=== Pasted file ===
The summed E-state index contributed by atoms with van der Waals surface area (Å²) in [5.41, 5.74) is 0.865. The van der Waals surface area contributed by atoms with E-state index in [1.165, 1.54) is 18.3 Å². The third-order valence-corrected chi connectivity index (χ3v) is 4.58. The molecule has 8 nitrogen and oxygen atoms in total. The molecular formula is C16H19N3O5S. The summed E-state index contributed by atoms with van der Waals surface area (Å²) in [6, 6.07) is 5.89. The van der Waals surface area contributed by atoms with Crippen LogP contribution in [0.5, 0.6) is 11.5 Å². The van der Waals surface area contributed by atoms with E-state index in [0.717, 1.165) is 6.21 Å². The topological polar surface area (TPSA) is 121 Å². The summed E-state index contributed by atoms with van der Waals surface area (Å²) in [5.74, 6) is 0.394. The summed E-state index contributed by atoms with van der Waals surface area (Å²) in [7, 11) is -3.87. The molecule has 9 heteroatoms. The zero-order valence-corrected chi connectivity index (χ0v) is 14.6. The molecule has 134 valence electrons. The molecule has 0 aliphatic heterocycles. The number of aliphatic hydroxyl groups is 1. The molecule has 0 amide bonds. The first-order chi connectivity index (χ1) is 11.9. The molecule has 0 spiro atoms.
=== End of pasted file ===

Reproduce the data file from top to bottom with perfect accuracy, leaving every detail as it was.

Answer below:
The summed E-state index contributed by atoms with van der Waals surface area (Å²) in [5.41, 5.74) is 0.865. The van der Waals surface area contributed by atoms with E-state index in [1.165, 1.54) is 18.3 Å². The third-order valence-corrected chi connectivity index (χ3v) is 4.58. The molecule has 8 nitrogen and oxygen atoms in total. The molecular formula is C16H19N3O5S. The summed E-state index contributed by atoms with van der Waals surface area (Å²) in [6, 6.07) is 5.89. The van der Waals surface area contributed by atoms with Crippen LogP contribution in [0.5, 0.6) is 11.5 Å². The van der Waals surface area contributed by atoms with E-state index in [0.717, 1.165) is 6.21 Å². The topological polar surface area (TPSA) is 121 Å². The summed E-state index contributed by atoms with van der Waals surface area (Å²) in [5.74, 6) is 0.394. The summed E-state index contributed by atoms with van der Waals surface area (Å²) in [7, 11) is -3.87. The molecule has 9 heteroatoms. The zero-order valence-corrected chi connectivity index (χ0v) is 14.6. The molecule has 134 valence electrons. The molecule has 0 aliphatic heterocycles. The number of aliphatic hydroxyl groups is 1. The molecule has 0 amide bonds. The first-order chi connectivity index (χ1) is 11.9. The molecule has 0 spiro atoms.